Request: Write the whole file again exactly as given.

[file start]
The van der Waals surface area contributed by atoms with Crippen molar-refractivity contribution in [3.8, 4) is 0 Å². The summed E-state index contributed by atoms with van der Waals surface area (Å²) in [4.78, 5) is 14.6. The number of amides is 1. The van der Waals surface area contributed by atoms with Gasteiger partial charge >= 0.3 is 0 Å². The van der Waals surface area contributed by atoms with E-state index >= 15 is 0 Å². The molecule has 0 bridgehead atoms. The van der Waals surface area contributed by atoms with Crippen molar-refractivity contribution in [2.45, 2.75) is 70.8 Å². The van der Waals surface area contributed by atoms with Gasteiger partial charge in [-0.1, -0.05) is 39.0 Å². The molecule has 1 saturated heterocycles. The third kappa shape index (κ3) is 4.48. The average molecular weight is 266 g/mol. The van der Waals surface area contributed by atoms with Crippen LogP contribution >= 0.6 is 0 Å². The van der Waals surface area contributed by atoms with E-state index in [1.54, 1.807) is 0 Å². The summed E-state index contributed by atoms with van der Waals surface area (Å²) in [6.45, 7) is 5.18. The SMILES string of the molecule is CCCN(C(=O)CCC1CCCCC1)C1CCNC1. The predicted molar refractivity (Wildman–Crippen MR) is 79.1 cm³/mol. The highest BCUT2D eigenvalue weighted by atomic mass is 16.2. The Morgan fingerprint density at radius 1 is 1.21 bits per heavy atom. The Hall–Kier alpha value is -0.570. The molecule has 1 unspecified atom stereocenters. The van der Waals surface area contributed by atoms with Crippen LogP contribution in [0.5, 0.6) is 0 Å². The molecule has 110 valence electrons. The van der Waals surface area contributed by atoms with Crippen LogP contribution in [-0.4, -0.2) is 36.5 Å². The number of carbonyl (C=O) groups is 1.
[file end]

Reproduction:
The van der Waals surface area contributed by atoms with Crippen molar-refractivity contribution in [3.8, 4) is 0 Å². The summed E-state index contributed by atoms with van der Waals surface area (Å²) in [4.78, 5) is 14.6. The number of amides is 1. The van der Waals surface area contributed by atoms with Gasteiger partial charge >= 0.3 is 0 Å². The van der Waals surface area contributed by atoms with E-state index >= 15 is 0 Å². The molecule has 0 bridgehead atoms. The van der Waals surface area contributed by atoms with Crippen molar-refractivity contribution in [2.45, 2.75) is 70.8 Å². The van der Waals surface area contributed by atoms with Gasteiger partial charge in [-0.1, -0.05) is 39.0 Å². The molecule has 1 saturated heterocycles. The third kappa shape index (κ3) is 4.48. The average molecular weight is 266 g/mol. The van der Waals surface area contributed by atoms with Crippen LogP contribution >= 0.6 is 0 Å². The van der Waals surface area contributed by atoms with E-state index in [1.54, 1.807) is 0 Å². The summed E-state index contributed by atoms with van der Waals surface area (Å²) in [6.45, 7) is 5.18. The SMILES string of the molecule is CCCN(C(=O)CCC1CCCCC1)C1CCNC1. The predicted molar refractivity (Wildman–Crippen MR) is 79.1 cm³/mol. The highest BCUT2D eigenvalue weighted by atomic mass is 16.2. The Morgan fingerprint density at radius 1 is 1.21 bits per heavy atom. The Hall–Kier alpha value is -0.570. The molecule has 1 unspecified atom stereocenters. The van der Waals surface area contributed by atoms with Crippen LogP contribution in [0.5, 0.6) is 0 Å². The molecule has 110 valence electrons. The van der Waals surface area contributed by atoms with Crippen LogP contribution in [-0.4, -0.2) is 36.5 Å². The number of carbonyl (C=O) groups is 1.